Police have found an alleged armed robber hiding behind a fridge and a sheet of plasterboard in an O'Connor home, more than a year after a warrant was issued for his arrest.
Brock Douglas Fuller was on Friday extradited from the ACT to front Queanbeyan Local Court. Police warrants said the 25-year-old father was wanted in NSW for a string of offences, including armed robbery and knowingly dealing with the proceeds of crime.
The charges relate to incidents in Dubbo in 2018.
Mr Fuller applied for bail in the ACT Magistrates Court on Friday with the hope he might be able to make his own way to Queanbeyan court to "make it right".
He told Magistrate Bernadette Boss: "We moved to the ACT to try and get our life on track.
"Yeah, I've done the wrong most of my life, but I want to do good."
Mr Fuller told Dr Boss he and his family were homeless before they moved to Canberra a few months ago. The first of three warrants for his arrest was issued on July 17, 2019.
Dr Boss considered granting Mr Fuller bail, before prosecutors Kylie Stitt and Julia Epstein said he'd hid from police as recently as Thursday, and could be tempted to run from the law if given the chance.
ACT Policing Senior Constable Matthew Brownlie took the witness stand. He said when officers arrived at the O'Connor address to execute the warrants for Mr Fuller's arrest on Thursday, they were met with "a barrage of abuse and resistance" from the 25-year-old's family.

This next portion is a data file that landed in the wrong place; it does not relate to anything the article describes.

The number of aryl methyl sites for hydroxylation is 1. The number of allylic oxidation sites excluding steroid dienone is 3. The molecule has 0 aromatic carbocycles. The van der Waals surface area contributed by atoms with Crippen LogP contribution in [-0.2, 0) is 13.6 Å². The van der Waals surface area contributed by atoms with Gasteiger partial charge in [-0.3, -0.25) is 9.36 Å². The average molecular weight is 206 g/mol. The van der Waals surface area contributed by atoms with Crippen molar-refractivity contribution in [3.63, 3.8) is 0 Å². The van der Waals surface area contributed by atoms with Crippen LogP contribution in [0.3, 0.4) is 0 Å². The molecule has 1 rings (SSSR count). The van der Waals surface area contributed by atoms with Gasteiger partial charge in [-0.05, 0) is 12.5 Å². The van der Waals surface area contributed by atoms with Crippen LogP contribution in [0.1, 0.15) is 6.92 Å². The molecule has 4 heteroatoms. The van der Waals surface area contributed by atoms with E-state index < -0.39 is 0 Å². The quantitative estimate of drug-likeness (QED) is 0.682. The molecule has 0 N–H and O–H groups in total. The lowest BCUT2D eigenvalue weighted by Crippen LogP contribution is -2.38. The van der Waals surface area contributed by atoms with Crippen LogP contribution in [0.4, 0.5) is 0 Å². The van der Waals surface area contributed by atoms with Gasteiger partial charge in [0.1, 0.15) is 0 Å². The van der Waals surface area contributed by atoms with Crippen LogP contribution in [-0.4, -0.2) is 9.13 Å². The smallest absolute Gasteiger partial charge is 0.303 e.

"We were filmed the whole time," Senior Constable Brownlie said.
Police documents tendered to the court said officers saw Mr Fuller trying to leave the unit via a second-storey balcony when they arrived there on Thursday.
It took a second search of the residence to find him hiding behind a fridge, "attempting to conceal himself further with a large sheet of plasterboard to match the wall".
The court documents said: "The defendant raised his hands and stated, 'Alright, alright, you got me'."
Mr Fuller told the court he hid from police because he'd been brutalised by them before, had scars all over his face because of it, and his children were in the house at the time.
Dr Boss said if it weren't for the circumstances of Mr Fuller's arrest, she would have given him the benefit of the doubt. She ordered his extradition to NSW in the company of police.
On the way out of court, one of Mr Fuller's family members told police officers she'd be charging them for assault and forced entry into the O'Connor premises.